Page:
Israel chooses veteran hard-liner as president
By TIA GOLDENBERG
the associated press | June 11,2014
Israeli presidential candidates and former ministers Meir Shitrit, center left, and Reuven Rivlin, center right, shake hands during the President election at the Knesset in Jerusalem, Tuesday. Israeli parliament on Tuesday selected Reuven Rivlin as the country’s next president.
JERUSALEM — Israel’s parliament on Tuesday chose Reuven Rivlin, a veteran nationalist politician and supporter of the Jewish settlement movement, as the country’s next president, putting a man opposed to the creation of a Palestinian state into the ceremonial but influential post.
Rivlin, a stalwart in the governing Likud Party, now faces the difficult task of succeeding Shimon Peres, a Nobel peace laureate who became an all-star on the international stage.
While the presidency is largely ceremonial, Rivlin’s political views could be a liability when he represents the country overseas. His opposition to Palestinian independence puts him at odds with the international community and Israel’s own prime minister.
Rivlin has been a longtime supporter of Jewish settlements in occupied lands claimed by the Palestinians. While rejecting Palestinian independence, he has proposed a special union with the Palestinians in which Jews and Arabs would hold common citizenship but vote for separate parliaments.
The president is meant to serve as a unifying figure and moral compass for the country, and Rivlin has said that in contrast to Peres, he would focus on domestic affairs if selected to the post.
Speaking at a Knesset ceremony to celebrate his election, Rivlin said his new position “commits me to remove the robe of politics,” an indication that he may subdue his political beliefs as president.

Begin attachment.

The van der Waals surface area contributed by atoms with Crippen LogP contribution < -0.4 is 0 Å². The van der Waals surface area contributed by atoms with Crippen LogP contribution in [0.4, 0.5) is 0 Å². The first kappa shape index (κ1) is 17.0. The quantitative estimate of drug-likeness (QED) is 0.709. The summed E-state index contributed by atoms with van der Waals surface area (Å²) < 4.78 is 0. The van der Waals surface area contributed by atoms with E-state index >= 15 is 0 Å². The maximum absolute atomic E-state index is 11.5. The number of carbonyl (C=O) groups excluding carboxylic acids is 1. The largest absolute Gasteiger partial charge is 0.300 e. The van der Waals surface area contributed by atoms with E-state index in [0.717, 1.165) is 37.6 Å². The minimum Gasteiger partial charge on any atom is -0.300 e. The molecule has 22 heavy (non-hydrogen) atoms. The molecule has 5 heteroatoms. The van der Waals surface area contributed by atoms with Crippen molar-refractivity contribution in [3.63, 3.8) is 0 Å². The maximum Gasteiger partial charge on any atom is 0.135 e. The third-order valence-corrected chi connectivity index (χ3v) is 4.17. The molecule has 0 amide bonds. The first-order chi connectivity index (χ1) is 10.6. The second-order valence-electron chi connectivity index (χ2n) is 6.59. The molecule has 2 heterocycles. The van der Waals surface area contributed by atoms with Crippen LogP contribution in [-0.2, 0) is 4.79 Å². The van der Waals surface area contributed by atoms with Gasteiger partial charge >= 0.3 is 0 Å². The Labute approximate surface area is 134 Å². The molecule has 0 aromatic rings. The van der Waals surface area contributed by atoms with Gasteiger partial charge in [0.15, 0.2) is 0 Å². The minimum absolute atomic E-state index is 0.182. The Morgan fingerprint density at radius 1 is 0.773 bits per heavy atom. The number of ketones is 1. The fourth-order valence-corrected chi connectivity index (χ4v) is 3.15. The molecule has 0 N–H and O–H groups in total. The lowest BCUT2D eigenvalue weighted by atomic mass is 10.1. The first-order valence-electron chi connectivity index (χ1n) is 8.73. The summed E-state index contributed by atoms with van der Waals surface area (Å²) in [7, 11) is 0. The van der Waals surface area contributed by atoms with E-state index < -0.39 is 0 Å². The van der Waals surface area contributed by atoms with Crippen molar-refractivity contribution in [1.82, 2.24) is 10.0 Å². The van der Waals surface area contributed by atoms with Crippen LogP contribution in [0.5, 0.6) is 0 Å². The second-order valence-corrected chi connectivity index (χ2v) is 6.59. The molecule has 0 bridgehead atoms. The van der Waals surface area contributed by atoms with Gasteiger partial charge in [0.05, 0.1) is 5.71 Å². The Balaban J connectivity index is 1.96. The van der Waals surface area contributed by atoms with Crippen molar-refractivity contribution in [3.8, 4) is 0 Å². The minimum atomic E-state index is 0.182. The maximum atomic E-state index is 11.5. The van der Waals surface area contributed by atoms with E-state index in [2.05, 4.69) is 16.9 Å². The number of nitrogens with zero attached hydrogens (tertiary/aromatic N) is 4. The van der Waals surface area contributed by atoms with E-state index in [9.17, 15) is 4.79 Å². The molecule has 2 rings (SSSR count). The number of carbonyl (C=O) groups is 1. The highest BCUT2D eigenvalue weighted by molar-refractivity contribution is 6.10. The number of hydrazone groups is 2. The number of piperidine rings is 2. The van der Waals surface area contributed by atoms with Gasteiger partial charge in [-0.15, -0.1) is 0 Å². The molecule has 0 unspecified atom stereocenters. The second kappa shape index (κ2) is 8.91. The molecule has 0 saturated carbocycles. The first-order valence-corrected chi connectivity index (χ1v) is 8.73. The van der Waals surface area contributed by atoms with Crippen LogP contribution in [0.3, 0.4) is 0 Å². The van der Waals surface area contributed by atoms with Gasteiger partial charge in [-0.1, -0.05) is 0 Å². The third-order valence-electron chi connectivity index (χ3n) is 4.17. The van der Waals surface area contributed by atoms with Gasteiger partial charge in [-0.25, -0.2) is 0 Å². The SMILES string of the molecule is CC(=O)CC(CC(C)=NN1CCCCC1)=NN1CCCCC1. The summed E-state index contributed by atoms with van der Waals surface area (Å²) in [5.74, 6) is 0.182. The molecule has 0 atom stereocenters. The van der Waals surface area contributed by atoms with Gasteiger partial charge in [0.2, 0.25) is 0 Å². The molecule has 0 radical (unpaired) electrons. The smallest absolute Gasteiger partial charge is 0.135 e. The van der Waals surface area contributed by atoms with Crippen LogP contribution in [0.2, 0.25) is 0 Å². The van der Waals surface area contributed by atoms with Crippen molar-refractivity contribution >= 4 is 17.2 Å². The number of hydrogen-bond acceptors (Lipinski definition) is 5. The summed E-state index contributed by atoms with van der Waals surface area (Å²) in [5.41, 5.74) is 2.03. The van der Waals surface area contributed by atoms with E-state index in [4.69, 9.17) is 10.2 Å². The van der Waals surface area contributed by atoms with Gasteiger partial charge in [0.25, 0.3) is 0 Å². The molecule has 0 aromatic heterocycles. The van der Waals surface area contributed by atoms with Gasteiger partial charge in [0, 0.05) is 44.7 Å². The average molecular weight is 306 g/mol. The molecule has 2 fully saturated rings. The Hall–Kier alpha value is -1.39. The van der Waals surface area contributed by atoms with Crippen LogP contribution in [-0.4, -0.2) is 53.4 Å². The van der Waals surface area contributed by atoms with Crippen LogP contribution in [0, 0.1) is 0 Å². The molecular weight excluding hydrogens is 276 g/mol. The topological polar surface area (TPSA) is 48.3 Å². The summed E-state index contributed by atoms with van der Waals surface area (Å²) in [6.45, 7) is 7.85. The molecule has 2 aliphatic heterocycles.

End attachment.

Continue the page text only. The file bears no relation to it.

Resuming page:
“I am not a man of a (political) movement. I am a man of everyone. A man of the people,” said Rivlin, visibly moved as he made his acceptance speech.
While most political power is held by the prime minister, the president plays several key roles in Israel, with the power to pardon prisoners and authority to choose the prime minister after national elections.
In this role, the president selects a member of parliament, or Knesset, to form a majority coalition after elections. This has usually been the leader of the party with the most seats in parliament. But with the rise of a number of midsize parties in parliament, Rivlin could theoretically have more influence over choosing the country’s prime minister.
Rivlin dismissed speculation that he might be upset at Prime Minister Benjamin Netanyahu, a Likud rival who tried to block his candidacy, saying he was “not angry at anyone.”
In a bid to lay to rest the rivalry, Netanyahu congratulated Rivlin and said he would work with him.
“I know you will do all you can as president and I promise that I as prime minister ... will do the same with you,” he said.
Rivlin is to be sworn into office for a single, seven-year term on July 24. After Tuesday’s vote, Peres called to congratulate him. Rivlin said it would be tough to follow Peres.
Rivlin, 74, currently a lawmaker for the right-wing Likud, has previously served as speaker of parliament and as a Cabinet minister. He defeated Meir Sheetrit, another veteran politician, 63 to 53, in a secret runoff ballot. Three other candidates were eliminated in a first round of voting in the 120-member parliament earlier in the day.
Rivlin will have big shoes to fill, after Peres, 90, steps down. Peres, whose political career stretches back decades and who has been an outspoken proponent of peace with the Palestinians, brought the office international renown. He also restored honor to the position, which was tarnished after his predecessor, Moshe Katsav, was forced to step down by a sex scandal. Katsav is now in prison after being convicted of rape.